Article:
Have a good week
Kenny the Meat Guy
Posted DEC. 3rd, 2010 by Kenny the Meat Guy
A Divine Idea
I hope all of you had a wonderful Thanksgiving Day or
weekend. The weather was a little tough
if you were travelingÖwow, lots of snow. Paula and I actually spent Thanksgiving Day by
ourselves for the first time in 30 years. We have had several traditions come and go as
our family circumstances have changed.This time it was the weather that changed our plans.We were going to travel to Lewiston,
but we chickened out when we found out my mom wasnít feeling well, and the
roads were closed due to snow.So, we
stayed home and had a wonderful weekend.I guess the joy of the day is being around those you love.
Now onto the Divine
For most of us, Christmas is a wonderful time of year shared
with family and friends.Hearts are
softened, and we seem to become a more loving and giving people.I know thatís true because I have watched our
guests prepare for this special holiday for years.
This is one of those times when we donít cut corners on
quality when choosing our holiday meals. So Iím just suggesting you try our Divine rib
eye roast for your special dinner. If
you have tried this great roast, you already know how good it is, but if you
havenít, itís time to try it.WhatĎs so
special about this fabulous cut of meat?Let me describe how we make our roast ďdivineĒ!...
We buy our Certified Hereford beef ribs five to six weeks
before we need them for the event.This
enables us to offer a beef rib eye roast aged for at least five weeks.Then we trim the rib so that it will be ready
to go in the oven.We even cut the rib
bones off and tie them back on which allows the roast to be cooked with the
bones attached for extra flavor and juiciness. Once the roast is cooked, you simply remove
the string and pull the rib bones away.We even had a spice rub developed by a local spice shop and offer the
choice of having your Divine rib seasoned or plain.We sell about 80% of our ribs seasoned.
We have been offering this special roast now for five years
and have had great success with it. Our guests have been very pleased over the
years. As the old saying goes ďtry it, you will like itĒ Happy Holidays!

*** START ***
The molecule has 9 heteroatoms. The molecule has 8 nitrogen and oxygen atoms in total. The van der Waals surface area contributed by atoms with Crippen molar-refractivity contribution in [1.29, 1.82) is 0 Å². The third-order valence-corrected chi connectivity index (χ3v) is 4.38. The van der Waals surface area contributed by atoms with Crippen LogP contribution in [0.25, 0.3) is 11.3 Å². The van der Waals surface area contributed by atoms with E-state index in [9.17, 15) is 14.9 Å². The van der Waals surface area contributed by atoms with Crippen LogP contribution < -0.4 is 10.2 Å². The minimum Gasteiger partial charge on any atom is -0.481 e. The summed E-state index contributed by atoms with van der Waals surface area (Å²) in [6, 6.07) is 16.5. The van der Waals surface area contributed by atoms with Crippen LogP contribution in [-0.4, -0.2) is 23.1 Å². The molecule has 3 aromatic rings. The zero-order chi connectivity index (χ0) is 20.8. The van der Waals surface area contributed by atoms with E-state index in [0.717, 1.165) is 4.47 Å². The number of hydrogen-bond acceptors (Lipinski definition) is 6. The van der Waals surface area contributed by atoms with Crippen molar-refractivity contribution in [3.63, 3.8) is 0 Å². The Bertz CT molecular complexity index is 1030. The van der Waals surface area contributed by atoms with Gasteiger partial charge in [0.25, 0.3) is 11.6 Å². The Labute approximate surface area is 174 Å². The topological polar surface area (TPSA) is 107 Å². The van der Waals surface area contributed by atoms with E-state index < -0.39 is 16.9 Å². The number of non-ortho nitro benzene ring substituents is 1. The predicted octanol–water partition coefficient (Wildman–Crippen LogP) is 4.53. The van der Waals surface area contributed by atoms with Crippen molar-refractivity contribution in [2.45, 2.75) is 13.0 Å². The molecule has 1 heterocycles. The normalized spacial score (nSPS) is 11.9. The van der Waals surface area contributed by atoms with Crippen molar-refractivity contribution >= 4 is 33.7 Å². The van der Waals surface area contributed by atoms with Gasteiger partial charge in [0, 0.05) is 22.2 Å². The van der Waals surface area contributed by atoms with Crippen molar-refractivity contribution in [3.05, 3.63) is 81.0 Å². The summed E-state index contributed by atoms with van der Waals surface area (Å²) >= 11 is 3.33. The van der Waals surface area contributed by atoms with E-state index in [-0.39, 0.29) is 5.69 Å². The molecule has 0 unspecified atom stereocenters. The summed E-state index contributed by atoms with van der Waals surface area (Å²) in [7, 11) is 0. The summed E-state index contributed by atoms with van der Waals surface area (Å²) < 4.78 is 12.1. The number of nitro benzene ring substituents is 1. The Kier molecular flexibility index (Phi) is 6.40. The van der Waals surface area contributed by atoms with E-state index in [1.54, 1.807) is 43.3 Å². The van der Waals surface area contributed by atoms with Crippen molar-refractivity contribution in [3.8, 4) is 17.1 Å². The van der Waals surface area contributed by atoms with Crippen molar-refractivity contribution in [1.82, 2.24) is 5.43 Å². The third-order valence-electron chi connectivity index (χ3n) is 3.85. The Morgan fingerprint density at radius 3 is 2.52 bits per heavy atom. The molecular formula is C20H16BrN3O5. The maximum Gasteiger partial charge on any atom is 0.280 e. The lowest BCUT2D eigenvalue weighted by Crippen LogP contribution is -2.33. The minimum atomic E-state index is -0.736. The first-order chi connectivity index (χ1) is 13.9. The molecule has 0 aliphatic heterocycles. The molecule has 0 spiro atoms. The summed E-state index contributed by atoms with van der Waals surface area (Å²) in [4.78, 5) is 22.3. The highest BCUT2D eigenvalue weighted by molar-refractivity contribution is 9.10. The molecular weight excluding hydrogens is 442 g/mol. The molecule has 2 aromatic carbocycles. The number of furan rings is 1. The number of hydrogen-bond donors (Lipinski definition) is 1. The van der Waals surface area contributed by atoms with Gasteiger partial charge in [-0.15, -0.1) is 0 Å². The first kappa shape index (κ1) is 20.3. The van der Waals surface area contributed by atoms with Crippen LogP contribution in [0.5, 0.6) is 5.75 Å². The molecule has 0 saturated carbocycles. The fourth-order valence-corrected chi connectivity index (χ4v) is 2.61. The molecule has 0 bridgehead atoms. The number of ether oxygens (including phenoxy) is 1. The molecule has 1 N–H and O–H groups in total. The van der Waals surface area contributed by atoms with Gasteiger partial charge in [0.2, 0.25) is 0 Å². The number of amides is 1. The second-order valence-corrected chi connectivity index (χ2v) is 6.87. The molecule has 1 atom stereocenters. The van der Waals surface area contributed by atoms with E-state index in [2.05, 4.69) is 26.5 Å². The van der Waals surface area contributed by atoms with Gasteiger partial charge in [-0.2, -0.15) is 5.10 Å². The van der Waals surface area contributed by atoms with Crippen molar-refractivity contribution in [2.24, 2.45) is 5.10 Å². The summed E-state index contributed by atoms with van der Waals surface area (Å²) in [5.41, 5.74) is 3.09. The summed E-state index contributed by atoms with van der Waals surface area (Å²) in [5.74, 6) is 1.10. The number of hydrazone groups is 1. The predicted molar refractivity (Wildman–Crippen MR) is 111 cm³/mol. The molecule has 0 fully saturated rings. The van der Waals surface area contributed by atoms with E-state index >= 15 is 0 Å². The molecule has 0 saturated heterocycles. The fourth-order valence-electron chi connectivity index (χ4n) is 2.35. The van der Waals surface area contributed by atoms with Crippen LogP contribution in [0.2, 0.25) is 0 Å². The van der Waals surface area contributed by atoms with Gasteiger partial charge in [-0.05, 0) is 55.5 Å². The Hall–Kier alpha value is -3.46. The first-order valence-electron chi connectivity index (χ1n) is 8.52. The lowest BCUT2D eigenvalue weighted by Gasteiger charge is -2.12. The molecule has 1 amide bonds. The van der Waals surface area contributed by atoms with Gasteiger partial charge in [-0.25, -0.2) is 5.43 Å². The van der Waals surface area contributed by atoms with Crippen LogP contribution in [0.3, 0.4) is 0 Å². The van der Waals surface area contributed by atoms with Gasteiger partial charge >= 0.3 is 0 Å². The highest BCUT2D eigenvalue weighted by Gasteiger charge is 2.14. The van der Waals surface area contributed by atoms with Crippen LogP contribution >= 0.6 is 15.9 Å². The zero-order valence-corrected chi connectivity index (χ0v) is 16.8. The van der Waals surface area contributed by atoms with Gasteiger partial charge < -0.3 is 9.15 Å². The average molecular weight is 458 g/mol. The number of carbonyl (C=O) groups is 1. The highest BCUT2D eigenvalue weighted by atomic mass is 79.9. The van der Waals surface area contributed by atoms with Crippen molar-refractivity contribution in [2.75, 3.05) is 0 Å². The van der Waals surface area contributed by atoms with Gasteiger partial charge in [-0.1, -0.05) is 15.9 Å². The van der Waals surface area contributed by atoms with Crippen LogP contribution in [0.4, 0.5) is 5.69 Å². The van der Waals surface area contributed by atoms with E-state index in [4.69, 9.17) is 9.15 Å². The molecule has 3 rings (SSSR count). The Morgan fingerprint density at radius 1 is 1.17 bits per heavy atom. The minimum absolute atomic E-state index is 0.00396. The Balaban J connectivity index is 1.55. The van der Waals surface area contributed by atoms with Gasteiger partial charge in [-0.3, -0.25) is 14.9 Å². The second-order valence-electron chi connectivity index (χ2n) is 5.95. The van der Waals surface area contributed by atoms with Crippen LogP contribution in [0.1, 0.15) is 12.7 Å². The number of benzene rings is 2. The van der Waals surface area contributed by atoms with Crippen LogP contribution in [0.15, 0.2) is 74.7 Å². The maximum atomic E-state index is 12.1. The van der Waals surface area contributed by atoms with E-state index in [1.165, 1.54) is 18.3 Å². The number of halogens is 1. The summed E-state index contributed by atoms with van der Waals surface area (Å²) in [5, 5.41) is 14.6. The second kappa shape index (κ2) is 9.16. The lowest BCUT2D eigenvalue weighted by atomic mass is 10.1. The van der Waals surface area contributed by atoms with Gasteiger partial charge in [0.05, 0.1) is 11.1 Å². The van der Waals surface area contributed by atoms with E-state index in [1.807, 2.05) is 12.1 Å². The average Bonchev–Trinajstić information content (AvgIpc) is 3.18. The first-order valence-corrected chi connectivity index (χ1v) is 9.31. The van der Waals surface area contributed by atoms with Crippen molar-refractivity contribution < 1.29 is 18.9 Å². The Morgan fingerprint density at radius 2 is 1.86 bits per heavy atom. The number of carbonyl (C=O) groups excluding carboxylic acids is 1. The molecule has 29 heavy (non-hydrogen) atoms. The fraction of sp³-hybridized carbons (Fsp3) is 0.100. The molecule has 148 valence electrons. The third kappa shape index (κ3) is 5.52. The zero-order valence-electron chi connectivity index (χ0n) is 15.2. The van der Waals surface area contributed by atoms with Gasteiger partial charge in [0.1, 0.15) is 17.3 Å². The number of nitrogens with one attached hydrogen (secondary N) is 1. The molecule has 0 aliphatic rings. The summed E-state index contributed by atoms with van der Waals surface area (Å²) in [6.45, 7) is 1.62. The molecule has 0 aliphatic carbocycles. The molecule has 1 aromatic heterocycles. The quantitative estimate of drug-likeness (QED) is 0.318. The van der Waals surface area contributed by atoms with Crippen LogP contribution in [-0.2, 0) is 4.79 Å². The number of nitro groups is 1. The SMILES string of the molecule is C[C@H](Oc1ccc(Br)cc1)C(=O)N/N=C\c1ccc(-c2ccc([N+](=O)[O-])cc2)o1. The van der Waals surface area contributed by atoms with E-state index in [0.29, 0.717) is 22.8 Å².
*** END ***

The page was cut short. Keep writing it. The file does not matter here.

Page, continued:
Kenny the Meat Guy.
Posted NOV. 29th, 2010 by Kenny the Meat Guy
Less Expensive Options
Continuing on with the subject of finding great value in
less expensive ways, I guess it is like generic names verses brand names. Sometimes the generics are every bit as good
as the brand name items. However, there
are also those occasions when you canít substitute anything for the real
deal.T-Bone steaks come to mind. They are my very favorite steaks. There are some steaks that are really good,
but they are no substitutes for T-bones.
So here is an idea to try a less expensive item in
exchange for a more expensive cut. The
ground beef steak may be one to surprise you. This is going to replace the cube steak that
is normally used for chicken fried beef steaks.I like to use ground chuck or ground round. You can find these two items on sale often in
our meat cases.
I take a large amount of ground meat and make a thinner
patty than normally used for a ground beef patty.Then I bread the patty with the same breading
used for breading chicken or cube steak.Next, season the breaded patty
with your favorite seasonings (you all know by now mine is salt, pepper and
garlic). If you can cook two or three of
these steaks in your frying pan, it will create enough broth for you to make
the gravy for your chicken fried steaks and potatoes.
Preparing the pan for cooking is an important step for
success with this recipe. Use a generous
amount of oil to fry the steaks in. Remember,
the breading will absorb part of the oil and there should be enough left in the
pan to cook both sides of the steak. The
extra oil will create a crispy outside crunch to the steak, and it also helps
to create the gravy mixture needed for the gravy. Preheat the pan and oil to the point that the
meat will immediately be sizzling when it hits the pan. This will keep too much oil from
absorbing in to the steak. The steaks at
this heat will cook quickly. As soon as
they are crispy on the bottom, turn them over, and as soon as they crisp on the
other side, pull them out of the pan.
Now to make great gravyÖRetaining the heat at medium, take
some flour and sprinkle it over the juice left in the pan. Use just enough flour to absorb the juice; there